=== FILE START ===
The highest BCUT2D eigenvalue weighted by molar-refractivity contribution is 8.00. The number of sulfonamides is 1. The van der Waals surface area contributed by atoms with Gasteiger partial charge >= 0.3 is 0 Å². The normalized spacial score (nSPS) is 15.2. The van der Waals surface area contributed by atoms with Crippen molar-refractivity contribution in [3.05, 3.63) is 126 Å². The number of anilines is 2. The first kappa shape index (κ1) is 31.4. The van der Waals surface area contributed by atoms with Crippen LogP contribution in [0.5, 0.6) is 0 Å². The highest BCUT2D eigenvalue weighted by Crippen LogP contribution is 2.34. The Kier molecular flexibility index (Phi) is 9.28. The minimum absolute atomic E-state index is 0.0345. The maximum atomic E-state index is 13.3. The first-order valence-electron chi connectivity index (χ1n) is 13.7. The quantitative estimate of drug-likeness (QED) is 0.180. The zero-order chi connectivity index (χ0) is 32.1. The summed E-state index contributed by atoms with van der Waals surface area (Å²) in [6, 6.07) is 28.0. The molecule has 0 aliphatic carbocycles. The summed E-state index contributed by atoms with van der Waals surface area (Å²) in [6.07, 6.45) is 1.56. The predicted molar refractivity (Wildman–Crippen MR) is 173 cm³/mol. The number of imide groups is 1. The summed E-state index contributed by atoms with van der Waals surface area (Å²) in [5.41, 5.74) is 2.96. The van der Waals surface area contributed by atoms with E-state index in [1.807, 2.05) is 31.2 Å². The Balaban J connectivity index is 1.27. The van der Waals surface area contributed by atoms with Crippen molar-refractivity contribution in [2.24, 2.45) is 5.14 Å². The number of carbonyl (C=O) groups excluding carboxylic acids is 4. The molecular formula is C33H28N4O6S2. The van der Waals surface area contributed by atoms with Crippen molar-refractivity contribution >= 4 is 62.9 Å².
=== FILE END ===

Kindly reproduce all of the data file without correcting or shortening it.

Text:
The highest BCUT2D eigenvalue weighted by molar-refractivity contribution is 8.00. The number of sulfonamides is 1. The van der Waals surface area contributed by atoms with Gasteiger partial charge >= 0.3 is 0 Å². The normalized spacial score (nSPS) is 15.2. The van der Waals surface area contributed by atoms with Crippen molar-refractivity contribution in [3.05, 3.63) is 126 Å². The number of anilines is 2. The first kappa shape index (κ1) is 31.4. The van der Waals surface area contributed by atoms with Crippen LogP contribution in [0.5, 0.6) is 0 Å². The highest BCUT2D eigenvalue weighted by Crippen LogP contribution is 2.34. The Kier molecular flexibility index (Phi) is 9.28. The minimum absolute atomic E-state index is 0.0345. The maximum atomic E-state index is 13.3. The first-order valence-electron chi connectivity index (χ1n) is 13.7. The quantitative estimate of drug-likeness (QED) is 0.180. The zero-order chi connectivity index (χ0) is 32.1. The summed E-state index contributed by atoms with van der Waals surface area (Å²) in [6, 6.07) is 28.0. The molecule has 0 aliphatic carbocycles. The summed E-state index contributed by atoms with van der Waals surface area (Å²) in [6.07, 6.45) is 1.56. The predicted molar refractivity (Wildman–Crippen MR) is 173 cm³/mol. The number of imide groups is 1. The summed E-state index contributed by atoms with van der Waals surface area (Å²) in [5.41, 5.74) is 2.96. The van der Waals surface area contributed by atoms with E-state index in [1.807, 2.05) is 31.2 Å². The Balaban J connectivity index is 1.27. The van der Waals surface area contributed by atoms with Crippen molar-refractivity contribution in [2.24, 2.45) is 5.14 Å². The number of carbonyl (C=O) groups excluding carboxylic acids is 4. The molecular formula is C33H28N4O6S2. The van der Waals surface area contributed by atoms with Crippen molar-refractivity contribution >= 4 is 62.9 Å².